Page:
Performance anxiety & pay parity


The chief executive of the  Manufacturing Excuses Asssociation, Alice Deerthompson has casued an uproar from gender equality activists after saying that men can’t expect to be paid the same rates as women because they have performance problems.

Ms Deerthompson apologised for causing offence but didn’t resile from what she said.

“The facts speak for themselves,” she said. “Men and women, fortunately are different. Men suffer from manflu. In 30 years as a CEO I have never had a woman take time off for manflu, it is 100% a problem suffered by men.

“Men are fathers, they have children and they take time off to look after them. I haven’t once had a woman ask to leave work early to be father-help at school. Absenteeism for father-help in every workplace I’ve ever been associated with has been  100% a man’s problem.”

Ms Deerthompson said she wasn’t sexist.

“I’m a strong supporter and advocate for equal pay for equal work, but let’s face it people with performance anxiety can’t be relied on to be as productive as those biologically advantaged who are free from it.”

“Let’s face it, you can’t fight biology. Men are sensitive wee souls and sometimes, due to entirely natural cycles over which they have no control – the fortunes of their sports teams, bachelor parties, duck shooting, boys’ weekends . . .  their performance suffers. Some days,  they’re just not up to scratch and no employer is going to pay them the same rates of pay as women whose performance isn’t affected in this way.”

“Performance is the key, equal pay for equal performance.”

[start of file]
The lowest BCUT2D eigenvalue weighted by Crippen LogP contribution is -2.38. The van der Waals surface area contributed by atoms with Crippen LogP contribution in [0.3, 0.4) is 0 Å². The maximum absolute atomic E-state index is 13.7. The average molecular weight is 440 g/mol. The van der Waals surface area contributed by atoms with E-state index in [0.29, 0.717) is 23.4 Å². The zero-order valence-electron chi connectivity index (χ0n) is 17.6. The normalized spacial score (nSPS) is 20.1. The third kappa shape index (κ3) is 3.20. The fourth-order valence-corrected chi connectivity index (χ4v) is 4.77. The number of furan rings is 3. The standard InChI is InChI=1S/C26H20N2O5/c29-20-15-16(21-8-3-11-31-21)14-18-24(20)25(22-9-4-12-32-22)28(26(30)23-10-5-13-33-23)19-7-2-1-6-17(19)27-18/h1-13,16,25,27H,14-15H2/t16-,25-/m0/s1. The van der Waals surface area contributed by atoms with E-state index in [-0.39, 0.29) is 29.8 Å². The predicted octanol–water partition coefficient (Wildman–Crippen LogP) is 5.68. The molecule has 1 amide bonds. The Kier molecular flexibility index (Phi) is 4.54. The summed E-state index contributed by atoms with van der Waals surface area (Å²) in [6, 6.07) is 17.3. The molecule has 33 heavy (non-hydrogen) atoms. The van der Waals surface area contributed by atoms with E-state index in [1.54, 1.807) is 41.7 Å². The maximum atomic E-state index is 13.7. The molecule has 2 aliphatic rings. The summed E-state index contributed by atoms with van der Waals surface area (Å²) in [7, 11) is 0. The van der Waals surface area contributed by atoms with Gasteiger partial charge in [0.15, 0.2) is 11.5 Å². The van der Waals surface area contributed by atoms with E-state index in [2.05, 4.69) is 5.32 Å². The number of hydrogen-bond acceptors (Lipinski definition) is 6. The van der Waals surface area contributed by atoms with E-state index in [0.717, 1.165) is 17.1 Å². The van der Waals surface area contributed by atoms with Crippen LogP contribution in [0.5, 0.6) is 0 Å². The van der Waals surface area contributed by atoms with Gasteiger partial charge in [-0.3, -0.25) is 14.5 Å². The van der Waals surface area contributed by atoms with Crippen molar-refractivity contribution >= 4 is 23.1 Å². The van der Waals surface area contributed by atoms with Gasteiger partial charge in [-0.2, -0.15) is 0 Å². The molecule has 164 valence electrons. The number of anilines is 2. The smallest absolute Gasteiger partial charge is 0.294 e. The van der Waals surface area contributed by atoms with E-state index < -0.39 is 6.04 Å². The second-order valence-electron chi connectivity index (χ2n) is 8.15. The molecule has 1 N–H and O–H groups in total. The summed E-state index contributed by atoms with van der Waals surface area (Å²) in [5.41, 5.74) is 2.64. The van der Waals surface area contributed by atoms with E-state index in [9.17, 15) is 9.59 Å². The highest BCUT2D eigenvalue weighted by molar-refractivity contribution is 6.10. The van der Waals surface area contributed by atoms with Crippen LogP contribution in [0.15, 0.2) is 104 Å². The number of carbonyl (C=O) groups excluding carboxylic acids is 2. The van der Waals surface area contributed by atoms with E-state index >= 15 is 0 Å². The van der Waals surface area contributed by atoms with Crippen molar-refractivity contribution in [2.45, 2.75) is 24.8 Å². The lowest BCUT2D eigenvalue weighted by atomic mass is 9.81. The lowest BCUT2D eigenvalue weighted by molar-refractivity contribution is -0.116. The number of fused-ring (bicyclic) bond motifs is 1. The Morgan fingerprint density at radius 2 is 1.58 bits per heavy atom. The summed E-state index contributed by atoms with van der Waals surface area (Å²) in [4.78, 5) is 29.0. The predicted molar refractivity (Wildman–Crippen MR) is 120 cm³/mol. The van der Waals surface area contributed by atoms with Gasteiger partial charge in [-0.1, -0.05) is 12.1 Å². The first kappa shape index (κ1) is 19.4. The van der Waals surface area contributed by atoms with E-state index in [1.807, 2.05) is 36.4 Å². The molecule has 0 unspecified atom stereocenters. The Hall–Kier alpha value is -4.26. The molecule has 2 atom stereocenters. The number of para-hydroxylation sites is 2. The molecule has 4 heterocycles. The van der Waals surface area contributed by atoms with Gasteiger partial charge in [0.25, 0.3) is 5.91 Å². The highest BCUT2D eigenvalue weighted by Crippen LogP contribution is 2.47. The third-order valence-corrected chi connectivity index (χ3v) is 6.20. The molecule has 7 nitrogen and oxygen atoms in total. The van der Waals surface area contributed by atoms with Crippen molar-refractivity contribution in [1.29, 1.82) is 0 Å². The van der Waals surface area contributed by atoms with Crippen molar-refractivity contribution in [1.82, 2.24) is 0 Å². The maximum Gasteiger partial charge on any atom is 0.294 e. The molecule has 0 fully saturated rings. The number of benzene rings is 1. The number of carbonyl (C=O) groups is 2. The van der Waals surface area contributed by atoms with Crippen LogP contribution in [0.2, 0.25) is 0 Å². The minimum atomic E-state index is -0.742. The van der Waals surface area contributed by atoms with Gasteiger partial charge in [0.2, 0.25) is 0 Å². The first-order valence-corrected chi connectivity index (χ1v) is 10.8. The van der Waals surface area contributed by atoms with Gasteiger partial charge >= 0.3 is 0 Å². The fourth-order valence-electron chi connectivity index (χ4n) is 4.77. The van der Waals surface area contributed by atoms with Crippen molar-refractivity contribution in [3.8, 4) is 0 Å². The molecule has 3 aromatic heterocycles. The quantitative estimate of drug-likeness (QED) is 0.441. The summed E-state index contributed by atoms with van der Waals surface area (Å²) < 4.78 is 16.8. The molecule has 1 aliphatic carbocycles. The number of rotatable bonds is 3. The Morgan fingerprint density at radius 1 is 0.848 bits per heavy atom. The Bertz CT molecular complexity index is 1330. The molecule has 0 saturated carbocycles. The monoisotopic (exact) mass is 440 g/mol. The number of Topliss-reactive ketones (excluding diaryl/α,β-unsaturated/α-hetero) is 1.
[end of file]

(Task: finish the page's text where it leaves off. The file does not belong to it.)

Ms Deerthompson declined to be interviewed on camera because she said that unlike some people she’d learned that when you’re in a hole it’s best to stop digging.

Earthquake package gives choice


The government’s announcement of the next steps for Christchurch people offers some choice to property owners in the worst affected areas:

Advice from geotechnical engineers has seen all greater Christchurch land divided into four residential zones – red, orange, green and white.

Residential red zones – which involve around 5000 properties – are where the land is unlikely to be able to be rebuilt on for a considerable period of time.

Homeowners in this zone face lengthy disruption that could go on for many years, Mr Key said.

For people who owned property with insurance in the residential red zones on 3 September 2010 there will be two options:

• the Crown makes an offer of purchase for the entire property at current rating value (less any built property insurance payments already made), and assumes all the insurance claims other than contents; or